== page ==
3. Provide tax credits to farms that exceed the proposed natural barrier between crop fields and water.
4. Don't spend more than you have.
5. Local governments must recruit businesses that match their high school apprenticeship programs.
6. Clean/Pure water is the issue. Everything else falls into place after clean water.
11. Decriminalized marijuana at the federal level and implement a federal tax. States that decide to legalize recreational marijuana can then tax it at a state county and local sales tax rate.
13. Don't expect education to only exist in a classroom.
15. Tax credits for clean energy.
16. Clean/pure water is the solution everything else falls in line after clean water. Stop being distracted by the special interests that are trying to suck funds away from the singular issue.
20. Use a portion of the sales tax revenue on recreational marijuana use and sports book betting to fund health care grants for each state.
23. Immigration made America great but it must be legal. No exceptions.
25. Use a portion of the sales tax on recreational marijuana and sports book betting.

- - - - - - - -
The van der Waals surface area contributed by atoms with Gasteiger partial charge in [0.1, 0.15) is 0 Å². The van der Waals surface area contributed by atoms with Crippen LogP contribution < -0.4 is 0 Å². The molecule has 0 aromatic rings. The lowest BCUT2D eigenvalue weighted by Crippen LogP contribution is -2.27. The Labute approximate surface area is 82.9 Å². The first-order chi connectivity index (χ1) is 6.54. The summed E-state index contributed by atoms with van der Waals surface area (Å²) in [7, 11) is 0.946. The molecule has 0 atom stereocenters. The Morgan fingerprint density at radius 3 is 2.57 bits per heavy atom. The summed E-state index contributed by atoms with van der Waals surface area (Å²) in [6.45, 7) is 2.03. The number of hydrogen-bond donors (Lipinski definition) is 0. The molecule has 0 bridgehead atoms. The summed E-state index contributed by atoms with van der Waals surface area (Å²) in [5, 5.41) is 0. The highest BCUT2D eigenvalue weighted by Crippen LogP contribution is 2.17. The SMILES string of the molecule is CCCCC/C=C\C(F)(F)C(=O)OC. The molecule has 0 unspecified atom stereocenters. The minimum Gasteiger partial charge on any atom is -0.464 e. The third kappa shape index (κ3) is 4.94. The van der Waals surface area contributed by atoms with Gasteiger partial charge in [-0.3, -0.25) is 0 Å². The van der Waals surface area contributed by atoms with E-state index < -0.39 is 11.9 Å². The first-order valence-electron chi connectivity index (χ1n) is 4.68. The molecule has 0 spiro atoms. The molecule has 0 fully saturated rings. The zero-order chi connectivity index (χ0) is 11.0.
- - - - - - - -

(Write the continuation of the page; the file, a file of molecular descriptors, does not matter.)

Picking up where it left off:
29. The Met Council does not serve its intended purpose and needs to re-set or disband.
30. Water, Water, Water
31. End defined pension plans.
42. Solve the clean water issue first. Do not violate the Great Lakes, build pipelines to drain flood waters from the Red River, Mississippi River etc. to supply the Utah water reservoirs.
John S. Adams
My three choices are actually three facets of the same fundamental
topic - namely, how can we ensure that our Metro Areas and our entire
state continue to be competitive, continue growing in productive
population and in truly productive economic activity:
>> 13. Education (and training) - for citizenship and career preparation;
>> 22. Human capital - facing the state's need for its expansion and improved productivity; and
>> 33. Immigration - as our native MN population growth has stalled (except for specific subgroups), immigrants and their children will supply the growth in Minnesota's population and workforce that will be needed to continue to provide an economic surplus, which can be distributed to invest and to pay for needed services.
The attached statistics are sobering. Minnesota's recent record is
"not bad; could be worse," but consider the dilemma facing Illinois